A girl’s journey from slavery to activism

After spending six years of bonded labour in India, 25-year-old Pachayammal has rescued over 100 people from slavery. Source: The Quint

For 25-year-old Pachayammal, freedom tastes like biryani. That’s the dish she first ate after being rescued from six years of bonded labour in Tamil Nadu. “We were finally able to eat a meal in peace,” she said.

Now a feisty activist, Pachayammal, along with her husband Arul, has rescued over 100 people from slavery, advocated for homes and work for them, and has rehabilitated them.

Pachayammal’s story is one of ten first-time women voters featured as a part of The Quint’s “Me, the Change” campaign. The campaign, presented by Facebook, sought to put focus on a demographic usually ignored by mainstream media — the first-time woman voter. Launched in October 2018, the campaign highlighted the issues and aspirations of the first-time woman voter in the run-up to the 2019 Lok Sabha elections.

Pachayammal married Arul when she was barely sixteen years old. She married willingly, for love. But little did she know that she married into slavery. The days would be hard and long, breaking and carrying rock from 4.30 am to 9.00 pm. There would be only one meal a day, of watery rice gruel.

Speaking of her ordeal, Pachayammal says, “My husband’s parents had a debt, which he had to repay. The ‘owner’ decided to get me married to him so that we form a ‘pair’(easy to manage, won’t run off, lower pay). We didn’t know this. I too really liked my husband, so I married him.” They faced physical, verbal and sexual abuse daily. Paid 200 rupees(US$2.79) a week, Pachayammal slaved for the quarry owner with more than 25 bonded labourers for six years.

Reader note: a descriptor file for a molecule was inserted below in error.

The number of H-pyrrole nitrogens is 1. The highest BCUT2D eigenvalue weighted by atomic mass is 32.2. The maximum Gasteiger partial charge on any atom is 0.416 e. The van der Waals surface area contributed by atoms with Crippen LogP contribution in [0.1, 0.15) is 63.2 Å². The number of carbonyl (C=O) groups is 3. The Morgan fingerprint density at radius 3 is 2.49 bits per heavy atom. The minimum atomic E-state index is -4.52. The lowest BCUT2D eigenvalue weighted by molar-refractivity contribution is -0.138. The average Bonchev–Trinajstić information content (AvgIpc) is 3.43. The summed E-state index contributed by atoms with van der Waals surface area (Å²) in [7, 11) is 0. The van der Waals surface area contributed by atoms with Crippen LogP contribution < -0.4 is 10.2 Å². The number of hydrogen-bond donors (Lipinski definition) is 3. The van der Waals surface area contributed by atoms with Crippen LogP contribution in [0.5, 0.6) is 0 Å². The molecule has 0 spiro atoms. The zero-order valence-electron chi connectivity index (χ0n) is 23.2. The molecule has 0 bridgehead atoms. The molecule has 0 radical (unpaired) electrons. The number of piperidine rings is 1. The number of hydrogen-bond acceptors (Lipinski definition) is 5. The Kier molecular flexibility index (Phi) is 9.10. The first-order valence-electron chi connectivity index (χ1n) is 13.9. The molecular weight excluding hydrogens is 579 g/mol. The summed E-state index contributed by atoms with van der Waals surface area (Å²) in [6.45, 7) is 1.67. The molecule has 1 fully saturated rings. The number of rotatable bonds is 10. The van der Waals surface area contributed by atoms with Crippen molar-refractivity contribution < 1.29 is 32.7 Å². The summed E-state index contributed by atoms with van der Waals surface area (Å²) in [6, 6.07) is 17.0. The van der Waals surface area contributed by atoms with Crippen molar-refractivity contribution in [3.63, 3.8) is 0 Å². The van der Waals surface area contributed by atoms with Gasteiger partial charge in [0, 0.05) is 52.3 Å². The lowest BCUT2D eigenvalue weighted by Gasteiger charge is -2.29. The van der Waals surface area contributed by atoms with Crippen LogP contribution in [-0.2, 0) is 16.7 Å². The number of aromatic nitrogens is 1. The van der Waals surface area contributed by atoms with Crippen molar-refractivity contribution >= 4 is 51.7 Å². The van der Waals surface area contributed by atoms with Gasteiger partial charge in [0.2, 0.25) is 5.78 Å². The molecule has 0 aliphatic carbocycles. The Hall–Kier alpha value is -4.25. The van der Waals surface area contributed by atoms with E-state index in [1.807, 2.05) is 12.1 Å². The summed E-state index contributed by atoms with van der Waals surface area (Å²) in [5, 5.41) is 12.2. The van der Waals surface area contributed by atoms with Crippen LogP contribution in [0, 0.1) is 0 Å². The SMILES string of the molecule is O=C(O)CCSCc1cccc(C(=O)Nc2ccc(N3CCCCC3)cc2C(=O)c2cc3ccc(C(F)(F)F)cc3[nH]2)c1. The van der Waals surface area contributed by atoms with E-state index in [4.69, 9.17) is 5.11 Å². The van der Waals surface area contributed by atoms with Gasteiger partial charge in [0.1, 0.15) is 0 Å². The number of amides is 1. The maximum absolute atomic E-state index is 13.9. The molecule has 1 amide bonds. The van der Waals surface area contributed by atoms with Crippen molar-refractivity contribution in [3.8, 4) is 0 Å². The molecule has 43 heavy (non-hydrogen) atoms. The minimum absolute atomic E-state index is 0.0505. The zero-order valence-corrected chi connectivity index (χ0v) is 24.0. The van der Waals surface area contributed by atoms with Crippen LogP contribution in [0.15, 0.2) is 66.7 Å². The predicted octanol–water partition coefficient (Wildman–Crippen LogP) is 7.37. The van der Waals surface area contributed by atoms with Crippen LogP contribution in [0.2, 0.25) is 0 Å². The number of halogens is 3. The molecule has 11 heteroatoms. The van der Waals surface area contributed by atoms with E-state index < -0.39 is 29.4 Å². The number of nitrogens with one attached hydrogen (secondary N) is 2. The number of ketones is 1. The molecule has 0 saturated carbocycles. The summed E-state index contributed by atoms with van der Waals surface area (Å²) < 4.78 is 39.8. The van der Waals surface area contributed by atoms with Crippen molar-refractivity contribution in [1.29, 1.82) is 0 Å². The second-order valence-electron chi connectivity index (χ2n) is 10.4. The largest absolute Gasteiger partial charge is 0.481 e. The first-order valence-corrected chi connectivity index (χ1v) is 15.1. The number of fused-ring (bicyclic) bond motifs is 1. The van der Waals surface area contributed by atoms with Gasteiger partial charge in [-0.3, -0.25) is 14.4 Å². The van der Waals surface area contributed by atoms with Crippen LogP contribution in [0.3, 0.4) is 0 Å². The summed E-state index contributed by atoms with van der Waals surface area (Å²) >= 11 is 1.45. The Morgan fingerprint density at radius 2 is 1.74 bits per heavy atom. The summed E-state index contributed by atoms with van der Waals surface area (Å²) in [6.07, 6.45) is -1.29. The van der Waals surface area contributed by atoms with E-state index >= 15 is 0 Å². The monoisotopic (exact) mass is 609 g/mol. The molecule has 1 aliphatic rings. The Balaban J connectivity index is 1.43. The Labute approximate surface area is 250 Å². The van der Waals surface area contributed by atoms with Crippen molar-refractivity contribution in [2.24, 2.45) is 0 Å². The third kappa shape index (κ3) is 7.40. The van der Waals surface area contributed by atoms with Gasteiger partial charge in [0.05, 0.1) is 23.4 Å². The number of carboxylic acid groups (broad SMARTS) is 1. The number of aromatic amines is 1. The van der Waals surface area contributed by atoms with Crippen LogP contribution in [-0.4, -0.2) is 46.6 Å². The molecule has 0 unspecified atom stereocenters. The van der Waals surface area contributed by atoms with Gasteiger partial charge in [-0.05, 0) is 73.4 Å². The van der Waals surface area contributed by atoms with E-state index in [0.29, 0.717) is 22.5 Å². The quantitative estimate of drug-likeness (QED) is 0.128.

“At 4 am every day, the owner would call us to break rock. Some days, the men would have to work till midnight”, Pachayammal says.

Until, she was rescued.

According to The Quint, over 1 million people were bonded labourers in Tamil Nadu, India in 2018. After Pachayammal was rescued at the age of 23, she turned to activism. She draws from an unending well of self-confidence, to seek out from the government basic rights (homes, electricity, work) for rescued bonded labourers.

And she rescues those still under the throes of slavery. She stakes out quarries, brick kilns, carpentry units for months on end. She goes in to work in those units, to get close to the bonded labourers to ascertain the truth, ropes in government officials and organises a raid.
Pachayammal is now part of the SRLM (State Rural Livelihoods Mission) and gets a steady monthly income. Occasionally, she does daily wage work. Her husband, Arul, earns a living by driving an auto-rickshaw he received from a corporation as part of their CSR. Both of them are doing very well today.

This story by Vikram Venkateswaran was originally published by the Quint on Nov 30, 2018.

To find Pachayamal’s story, a team of three reporters at The Quint reached out to International Justice Mission, a global NGO, from where many case studies were sourced before zeroing in on her. Before The Quint’s video, Pachayammal, was a true inspiration, but her story wasn;t covered in mainstream media. The sight of a camera, or a journalist pushed her and the entire colony into what can only be described as the ‘camera effect’. All the responses were rehearsed and interactions were formal. Pachayammal, and the rest of the colony were expecting to be fed the words, which they would then rattle off. This had been their experience of journalists and the media and what had always happened. To tackle this, The Quint’s reporter Vikram Venkateswaran made several trips to Pachayammal’s village with a cameraperson; but without any equipment. The team got to know them, and spent time with Pachayammal, her husband and the children of the colony. It was only on the fourth visit that the reporter took a camera along. On the sixth visit to Ullavur village, which is a three-hour drive from Chennai, the camera was finally rolled. Over a kerosene stove, as Pachayammal prepared a ‘sambar’ (a local dish) for her husband and herself, the reporter started a conversation with her about food — what she liked to eat, and what she got to eat while a slave. And so, began a genuine retelling of Pachayammal’s inspirational story, which the team managed to capture on camera, minus the inhibition.